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This idiot seriously just tried to body-shame Alicia Vikander’s Lara Croft

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Kayleigh Dray
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PSA: Alicia Vikander’s boobs are not up for discussion. Ever.

There’s no point denying it: videogame-to-movie adaptations tend to get a bad rep. However, the upcoming Tomb Raider film seems set to take the franchise in an entirely new – and empowering – direction.

Forget what you know about the pixelated character of old: this Lara Croft (Alicia Vikander) is the fiercely independent daughter of a missing adventurer, intent on solving the puzzle of his mysterious disappearance – even if it means venturing across a treacherous ocean to a fabled tomb on a storm-tossed island. Armed with only her sharp mind, blind faith and inherently stubborn spirit, Lara must learn to push herself beyond her limits as she journeys into the unknown – and earns her name of tomb raider.

Unlike in the original games, this version of Lara promises to be far more human – which we had hoped would mean that she might finally become a symbol of female self-empowerment as opposed to an object of male sexual desire.

However, we failed to estimate just how awful some people can actually be. 

Taking to Twitter to complain about Vikander’s casting as Lara Croft, a YouTuber named TJ Kirk decided it would be a smart idea to body-shame the actress.

“Do I have to be the a**hole who says her tits are too small for me to see her as Lara Croft?” Kirk tweeted. “Do I have to be that guy? Do I have to be the one who f*cking says it? I guess I do. Sorry.”

It quickly became apparent that Kirk wasn’t sorry, as he continued: “Casting a flat-chested b*tch as Lara Croft is like casting me as Ron Jeremy. It doesn’t work for obvious reasons.

“The only Tomb Raider game I’ve ever played was one of the new ones. I thought her breast reduction was noticeable and distracting there, and done for dishonest reasons. But this new actress is even flatter. It’s very disheartening. Or at least distitening.”

However, when Kirk tweeted out his “solution” to the “problem” he couldn’t get over (yup, he genuinely wasted hours of his life photoshopping bigger breasts onto Vikander’s body), the rest of Twitter came for him.

Some pointed out, quite rightly, that Vikander is based on the modern Lara Croft – as opposed to the pixelated busty explorer of the early Playstation One days.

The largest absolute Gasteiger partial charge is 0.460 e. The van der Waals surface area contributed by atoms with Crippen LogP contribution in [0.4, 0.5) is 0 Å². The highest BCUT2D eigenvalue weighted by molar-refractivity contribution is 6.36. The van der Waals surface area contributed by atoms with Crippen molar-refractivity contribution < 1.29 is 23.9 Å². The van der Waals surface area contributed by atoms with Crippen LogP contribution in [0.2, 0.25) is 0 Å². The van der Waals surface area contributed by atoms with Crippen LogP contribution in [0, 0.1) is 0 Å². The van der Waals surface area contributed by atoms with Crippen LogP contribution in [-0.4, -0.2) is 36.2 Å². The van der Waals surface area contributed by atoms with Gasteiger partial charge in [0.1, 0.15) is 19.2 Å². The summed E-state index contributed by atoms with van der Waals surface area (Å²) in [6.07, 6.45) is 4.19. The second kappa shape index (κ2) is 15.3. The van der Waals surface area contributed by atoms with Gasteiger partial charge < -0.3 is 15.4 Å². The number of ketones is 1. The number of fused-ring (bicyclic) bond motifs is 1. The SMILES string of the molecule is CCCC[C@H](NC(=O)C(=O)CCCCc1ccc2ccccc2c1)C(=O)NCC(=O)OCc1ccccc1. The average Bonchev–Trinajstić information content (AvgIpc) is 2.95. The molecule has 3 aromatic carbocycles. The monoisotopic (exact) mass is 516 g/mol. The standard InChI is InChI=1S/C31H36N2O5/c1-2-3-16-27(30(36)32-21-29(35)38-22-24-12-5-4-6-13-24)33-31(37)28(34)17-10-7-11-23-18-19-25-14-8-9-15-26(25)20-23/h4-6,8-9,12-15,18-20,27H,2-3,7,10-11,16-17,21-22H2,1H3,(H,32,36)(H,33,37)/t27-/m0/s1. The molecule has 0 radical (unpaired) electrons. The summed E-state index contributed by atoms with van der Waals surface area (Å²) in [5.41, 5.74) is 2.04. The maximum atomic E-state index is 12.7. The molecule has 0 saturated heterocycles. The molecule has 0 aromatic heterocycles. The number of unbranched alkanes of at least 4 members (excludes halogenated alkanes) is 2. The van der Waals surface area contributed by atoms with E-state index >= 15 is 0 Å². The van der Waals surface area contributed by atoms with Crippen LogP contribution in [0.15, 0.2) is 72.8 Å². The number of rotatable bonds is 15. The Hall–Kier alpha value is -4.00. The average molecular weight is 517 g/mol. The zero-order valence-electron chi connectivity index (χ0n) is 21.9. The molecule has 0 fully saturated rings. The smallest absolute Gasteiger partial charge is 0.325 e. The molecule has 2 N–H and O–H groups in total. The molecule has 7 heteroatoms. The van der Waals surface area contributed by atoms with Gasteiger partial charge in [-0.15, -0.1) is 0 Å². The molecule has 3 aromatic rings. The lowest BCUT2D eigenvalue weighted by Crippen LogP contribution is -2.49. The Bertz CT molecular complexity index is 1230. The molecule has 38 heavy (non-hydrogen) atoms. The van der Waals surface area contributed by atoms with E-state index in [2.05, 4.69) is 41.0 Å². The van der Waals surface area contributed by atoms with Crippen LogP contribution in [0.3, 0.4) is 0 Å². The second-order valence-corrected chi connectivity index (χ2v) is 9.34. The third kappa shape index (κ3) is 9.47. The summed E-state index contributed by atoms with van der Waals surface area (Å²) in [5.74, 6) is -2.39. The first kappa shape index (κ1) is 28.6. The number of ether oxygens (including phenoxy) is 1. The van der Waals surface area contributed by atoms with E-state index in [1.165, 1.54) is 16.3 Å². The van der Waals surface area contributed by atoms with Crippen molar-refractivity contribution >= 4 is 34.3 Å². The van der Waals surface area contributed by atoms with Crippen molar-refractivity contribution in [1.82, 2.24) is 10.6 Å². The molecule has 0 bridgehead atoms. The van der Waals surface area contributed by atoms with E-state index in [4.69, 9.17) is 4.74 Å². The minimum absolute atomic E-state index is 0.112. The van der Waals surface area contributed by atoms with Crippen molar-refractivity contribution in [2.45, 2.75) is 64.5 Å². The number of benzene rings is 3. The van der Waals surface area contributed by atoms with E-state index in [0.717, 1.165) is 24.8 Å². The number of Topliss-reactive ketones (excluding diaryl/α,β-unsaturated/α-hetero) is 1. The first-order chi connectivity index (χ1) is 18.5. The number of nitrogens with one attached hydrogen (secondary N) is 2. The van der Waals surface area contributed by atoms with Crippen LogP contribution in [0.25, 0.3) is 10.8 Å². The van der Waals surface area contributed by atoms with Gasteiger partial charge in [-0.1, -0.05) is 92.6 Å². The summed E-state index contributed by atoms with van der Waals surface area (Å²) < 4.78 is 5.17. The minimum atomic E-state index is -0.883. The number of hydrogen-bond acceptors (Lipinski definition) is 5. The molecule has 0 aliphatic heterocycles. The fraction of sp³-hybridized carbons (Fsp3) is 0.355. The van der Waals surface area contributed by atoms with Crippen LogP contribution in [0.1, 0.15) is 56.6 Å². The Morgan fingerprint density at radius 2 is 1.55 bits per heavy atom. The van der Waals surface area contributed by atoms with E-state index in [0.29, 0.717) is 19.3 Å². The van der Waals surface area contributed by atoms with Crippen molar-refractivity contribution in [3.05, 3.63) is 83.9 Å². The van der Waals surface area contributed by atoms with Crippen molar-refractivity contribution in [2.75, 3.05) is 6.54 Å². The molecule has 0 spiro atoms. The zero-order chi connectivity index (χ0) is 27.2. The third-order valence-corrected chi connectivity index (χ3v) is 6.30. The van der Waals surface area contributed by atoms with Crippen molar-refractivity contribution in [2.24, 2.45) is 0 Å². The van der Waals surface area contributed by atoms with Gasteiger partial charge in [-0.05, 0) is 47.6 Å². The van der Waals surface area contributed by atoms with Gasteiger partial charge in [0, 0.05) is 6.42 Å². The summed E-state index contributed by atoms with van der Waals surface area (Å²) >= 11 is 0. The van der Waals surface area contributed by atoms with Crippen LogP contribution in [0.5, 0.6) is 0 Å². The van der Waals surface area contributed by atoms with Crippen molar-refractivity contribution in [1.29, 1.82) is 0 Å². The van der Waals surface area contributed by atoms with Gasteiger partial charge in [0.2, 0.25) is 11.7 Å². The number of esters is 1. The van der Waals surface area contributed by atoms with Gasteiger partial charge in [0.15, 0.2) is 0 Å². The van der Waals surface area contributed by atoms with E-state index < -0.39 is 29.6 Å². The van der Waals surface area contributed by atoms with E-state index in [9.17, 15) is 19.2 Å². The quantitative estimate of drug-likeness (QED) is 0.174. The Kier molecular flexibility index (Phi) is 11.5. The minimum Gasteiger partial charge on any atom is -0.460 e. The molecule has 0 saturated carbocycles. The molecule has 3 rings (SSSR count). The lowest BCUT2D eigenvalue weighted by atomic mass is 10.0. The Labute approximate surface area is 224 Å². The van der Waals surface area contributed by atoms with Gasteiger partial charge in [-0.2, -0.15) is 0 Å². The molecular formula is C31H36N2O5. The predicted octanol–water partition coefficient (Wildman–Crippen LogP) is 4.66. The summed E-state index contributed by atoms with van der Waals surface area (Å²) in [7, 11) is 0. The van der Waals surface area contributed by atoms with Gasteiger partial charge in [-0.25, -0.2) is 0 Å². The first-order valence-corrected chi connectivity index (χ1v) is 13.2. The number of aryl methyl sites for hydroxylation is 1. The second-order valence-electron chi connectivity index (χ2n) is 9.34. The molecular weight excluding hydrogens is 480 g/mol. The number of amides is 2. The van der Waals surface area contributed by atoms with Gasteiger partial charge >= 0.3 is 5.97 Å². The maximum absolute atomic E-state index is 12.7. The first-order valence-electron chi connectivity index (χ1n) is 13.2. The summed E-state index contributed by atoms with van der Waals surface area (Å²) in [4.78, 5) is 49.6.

Others used their own Photoshop skills to great effect:

Some used fire to fight fire:

And then there were those who just burned Kirk alive:

Speaking on The Graham Norton Show last month, Vikander herself addressed the notorious body shape of Croft in the first video games.

“My breasts are not as pointy as the first Lara, but I had a clear vision of how I wanted to play her,” she joked.

“I was a huge fan as a kid and whilst I was too scared to play the games when I was 10, I learnt all her moves… but she had to be brought into our time.”

Of course, it’s not the first time that misogynists have decided their opinions on bust sizes matter – and we doubt it will be the last.

Last year, Brie Larson came under fire for daring to wear a khaki v-neck jumpsuit on The One Show. Delta Goodrem was similarly shamed for wearing a dress on The Voice. Elsewhere, one major fashion magazine announced that “the cleavage is over”, clearly assuming that women everywhere can pluck their breasts off and tuck them away under the bed until they’re fashionable again. 

And, after the first Wonder Woman trailer aired, people decided to complain that Gal Gadot – who famously served in the Israeli army, competed in Miss Universe and gained 17lb of muscle for her role as the fearless warrior princess, Diana – was all wrong for the role.

“Her boobs are way too small to fill Wonder Woman’s perfect body,” wrote one scathingly.

The criticism did not go unnoticed by Gadot, although she admits that the criticism did catch her a little off-guard.

“People were very upset about my boobs,” she said at the time. “They are not ‘Wonder Woman boobs’, apparently.

“I mean, criticism comes with the job… [but] Wonder Woman is an Amazon. 

“[Which means that] I should only have one boob so they are lucky they are getting two small boobs.”

We can only hope that, with women like Gadot and Vikander speaking out against body-shaming, the world will slowly become a better place.

Images: Warner Bros

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Kayleigh Dray

Kayleigh Dray is editor of Stylist.co.uk, where she chases after rogue apostrophes and specialises in films, comic books, feminism and television. On a weekend, you can usually find her drinking copious amounts of tea and playing boardgames with her friends. 

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